Martinus Martini, born in 1614 in Trente and was since 1643 in China where he died on June 6, 1661 (see S. Couling, Encyclopaedia Sinica en Biographie Universelle, XXVII (1820), bl. 323 325). With four other Jesuits he came in June 1642 with the English ship The Swaen from Goa to Bantam and send from there to G.G. van Diemen a letter in Latin (delivered on June 18, in Batavia) with which he requested "to deliver passage to Maccasar, Siam, Cambodia or the realm of Tonkin, to arrive through China in Japan". This letter was send to the Chief in Nagasaki to "hand this over to the Regents of Nagasakqui to the Commissioners as to have them examine and estimate order(s) against such hostile undertaking. " (Reg. from Batavia to Japan June 28, 1642 and Chief van Elseracq to G. G. van Diemen October 12, 1642). "Martin Martini was sent to give informations to the Holy See; to his influence and abilities it is due that Alexander VII decreed in a manner perfectly contrary to the former Edict [with which some dogmas from the Jesuits were condemned as heresy].
While on his journey the great traveller passed Batavia.....
Living in Holland Martini prepared his maps of China and gave them over to the great cartographer Johannes Black [read: Blaeu] to be printed while he himself gave a full geographical description of the whole empire together with historical, political and scientific explanations...... In 1655 the whole work came out"
(Dr. Schrameier, On Martin Martini, Journal of the Peking Oriental Society, Vol. II, 1888, pp. 105 en 106). (see for the text on Korea here)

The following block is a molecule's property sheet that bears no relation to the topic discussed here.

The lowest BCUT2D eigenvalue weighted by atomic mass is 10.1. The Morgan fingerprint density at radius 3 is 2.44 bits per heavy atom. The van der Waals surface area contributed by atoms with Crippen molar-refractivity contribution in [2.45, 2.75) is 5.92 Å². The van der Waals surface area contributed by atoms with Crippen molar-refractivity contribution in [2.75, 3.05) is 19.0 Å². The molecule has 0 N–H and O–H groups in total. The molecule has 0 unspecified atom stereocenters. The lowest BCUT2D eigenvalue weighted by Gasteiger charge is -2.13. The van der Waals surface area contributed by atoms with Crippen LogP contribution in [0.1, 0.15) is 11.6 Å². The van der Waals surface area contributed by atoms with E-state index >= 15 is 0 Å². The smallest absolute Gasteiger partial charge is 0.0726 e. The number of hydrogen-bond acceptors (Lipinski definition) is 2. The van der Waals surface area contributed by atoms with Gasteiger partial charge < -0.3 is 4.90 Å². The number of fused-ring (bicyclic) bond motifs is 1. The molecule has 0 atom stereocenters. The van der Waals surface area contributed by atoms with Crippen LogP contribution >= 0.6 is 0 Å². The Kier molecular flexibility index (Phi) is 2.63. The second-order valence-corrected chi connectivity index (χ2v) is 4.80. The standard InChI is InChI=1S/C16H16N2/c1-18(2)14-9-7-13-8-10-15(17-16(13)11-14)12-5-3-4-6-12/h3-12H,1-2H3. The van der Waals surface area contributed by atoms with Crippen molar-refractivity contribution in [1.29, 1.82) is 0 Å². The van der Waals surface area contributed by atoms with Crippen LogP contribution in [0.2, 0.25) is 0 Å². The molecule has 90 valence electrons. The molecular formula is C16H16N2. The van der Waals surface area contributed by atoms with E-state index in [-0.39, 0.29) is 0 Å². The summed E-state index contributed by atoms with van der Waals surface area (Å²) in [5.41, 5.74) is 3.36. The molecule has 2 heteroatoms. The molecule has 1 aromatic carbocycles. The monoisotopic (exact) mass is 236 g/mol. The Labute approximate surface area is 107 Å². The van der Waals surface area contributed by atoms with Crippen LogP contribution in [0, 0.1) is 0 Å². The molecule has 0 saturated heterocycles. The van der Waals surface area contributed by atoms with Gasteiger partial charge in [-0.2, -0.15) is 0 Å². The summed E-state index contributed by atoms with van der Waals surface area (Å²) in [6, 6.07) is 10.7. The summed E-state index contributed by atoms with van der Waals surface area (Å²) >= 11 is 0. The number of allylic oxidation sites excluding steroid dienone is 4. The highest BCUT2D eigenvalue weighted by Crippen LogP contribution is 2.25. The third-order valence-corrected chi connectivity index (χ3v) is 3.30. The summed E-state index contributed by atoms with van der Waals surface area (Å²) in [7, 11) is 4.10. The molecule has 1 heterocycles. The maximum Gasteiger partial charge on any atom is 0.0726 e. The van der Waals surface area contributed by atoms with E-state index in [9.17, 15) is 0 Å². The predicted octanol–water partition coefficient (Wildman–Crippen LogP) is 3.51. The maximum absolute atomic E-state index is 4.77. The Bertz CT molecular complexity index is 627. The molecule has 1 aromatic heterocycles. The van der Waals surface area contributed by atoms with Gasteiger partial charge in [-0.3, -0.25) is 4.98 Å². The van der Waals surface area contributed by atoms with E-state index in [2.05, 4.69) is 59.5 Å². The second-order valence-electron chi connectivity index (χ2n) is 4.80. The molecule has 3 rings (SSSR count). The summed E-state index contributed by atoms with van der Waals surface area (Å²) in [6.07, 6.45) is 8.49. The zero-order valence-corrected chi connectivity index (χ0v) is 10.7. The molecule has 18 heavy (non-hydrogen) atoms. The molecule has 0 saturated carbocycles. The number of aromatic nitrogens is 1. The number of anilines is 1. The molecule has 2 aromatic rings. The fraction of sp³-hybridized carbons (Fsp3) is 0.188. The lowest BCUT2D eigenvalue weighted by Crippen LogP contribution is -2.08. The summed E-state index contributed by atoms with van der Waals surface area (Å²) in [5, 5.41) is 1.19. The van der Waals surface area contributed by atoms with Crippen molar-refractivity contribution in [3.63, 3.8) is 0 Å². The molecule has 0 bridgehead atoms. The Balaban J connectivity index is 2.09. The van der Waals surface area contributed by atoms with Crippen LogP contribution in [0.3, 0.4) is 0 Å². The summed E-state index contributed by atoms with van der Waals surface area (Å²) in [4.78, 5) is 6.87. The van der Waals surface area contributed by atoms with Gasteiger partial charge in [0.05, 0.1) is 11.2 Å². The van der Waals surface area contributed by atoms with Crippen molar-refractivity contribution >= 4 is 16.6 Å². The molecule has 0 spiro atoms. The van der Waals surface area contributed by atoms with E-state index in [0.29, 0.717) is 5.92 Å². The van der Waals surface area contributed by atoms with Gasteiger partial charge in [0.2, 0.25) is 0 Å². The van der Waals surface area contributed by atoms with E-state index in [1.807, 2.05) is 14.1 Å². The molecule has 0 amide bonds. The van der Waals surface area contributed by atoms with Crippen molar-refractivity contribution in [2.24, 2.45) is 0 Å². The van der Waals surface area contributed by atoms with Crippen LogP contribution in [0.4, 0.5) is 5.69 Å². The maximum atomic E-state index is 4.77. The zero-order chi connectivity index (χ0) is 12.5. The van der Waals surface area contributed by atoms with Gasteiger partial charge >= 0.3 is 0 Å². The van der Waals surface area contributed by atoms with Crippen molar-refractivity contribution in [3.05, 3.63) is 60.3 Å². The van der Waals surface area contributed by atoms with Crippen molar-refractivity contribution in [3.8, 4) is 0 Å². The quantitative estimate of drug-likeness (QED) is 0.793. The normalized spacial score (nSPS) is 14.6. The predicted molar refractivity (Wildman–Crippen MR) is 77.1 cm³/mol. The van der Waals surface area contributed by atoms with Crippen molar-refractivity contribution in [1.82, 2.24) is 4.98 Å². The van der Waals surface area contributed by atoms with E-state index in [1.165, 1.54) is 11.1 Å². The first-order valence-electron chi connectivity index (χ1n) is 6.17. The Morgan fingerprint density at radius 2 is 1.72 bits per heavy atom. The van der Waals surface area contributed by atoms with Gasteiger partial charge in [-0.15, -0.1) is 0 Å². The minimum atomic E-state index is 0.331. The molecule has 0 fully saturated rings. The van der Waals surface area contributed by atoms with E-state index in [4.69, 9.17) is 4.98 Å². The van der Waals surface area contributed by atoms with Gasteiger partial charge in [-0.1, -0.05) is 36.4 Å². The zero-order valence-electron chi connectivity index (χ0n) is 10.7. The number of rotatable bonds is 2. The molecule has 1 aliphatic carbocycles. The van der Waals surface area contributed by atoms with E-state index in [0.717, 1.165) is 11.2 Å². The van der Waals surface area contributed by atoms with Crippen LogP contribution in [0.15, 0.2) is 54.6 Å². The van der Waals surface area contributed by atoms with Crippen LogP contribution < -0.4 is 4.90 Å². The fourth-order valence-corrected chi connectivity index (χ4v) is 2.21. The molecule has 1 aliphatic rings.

Martinus Martini came on June 15, 1652 from Macassar to Batavia and received permission to travel with the return ships to Holland; sailing out with the "Oliphant" (February 2, 1653 and arrived in "het Vlie" on November 16, of the same year) he left for Amsterdam (Res. July 16, 1652, July 26, 1652, October 15, 1652 and January 28, 1653) By Resolution of the Chamber of Amsterdam dated on December 12, 1653 he was granted a "A gratuity of 100 "rijksdaalders", with regard to the good services he had promised and which were expected from him).

He had "to the same Riebeeck [Head of the department on Cape of Good Hope] argued and indicated because of some Gold places between mentioned Cape and Mozambique lying, where big advantages could be gotten ... We consider the discovery of mentioned Coast as well as the coast of Melinde, very considerable, which from the previously mentioned Cape and the island Mauritius also appropriately could be done from Suratte" (Gen. Miss. February 6, 1645; Compare also Miss. from Jan van Riebeek to the Heeren XVII of May 15, 1653 and the answer of Heeren XVII of April 15, 1654).

"With a Portuguese junk coming from Maccassar, through Companies entrance between Batavia and Japara, conquered is brought in certain Jesuit's Padre who has been hiking during 10 years through most parts of China .... Furthermore the mentioned Padre alleges that they [the Tartars] offered those of Macao their friendship as well as free trade which is affirmed with intercepted letter by the Governor of Maccao. Furthermore that they had made known  not only Portuguese but also other foreign nations, which desire to frequent friendship,would be granted free and carefree entrance, therefor ditto padre doesn't doubt in case of the Company in Quanton which he judges the right place to be to do the request to the King ["the chief of the Tartarians" in Canton (Guangzhou)], their ambassador supports that they not only will be admitted but besides the free trade and carefree entrance to China will be granted" (Missive Registry from Batavia to Taijoan July 25, 1652).

"That which your Nobleness writes about the opening of the trade in China and that the Tartarian viceroy in Quanton has presented the Portuguese in Maccao and all other foreign negotiants, to frequent the realm of China free and liberally, the Father Jesuit, who has come over with the ship the Oliphant,  has informed us further." (Patr. Miss. 20 Jan, 1654).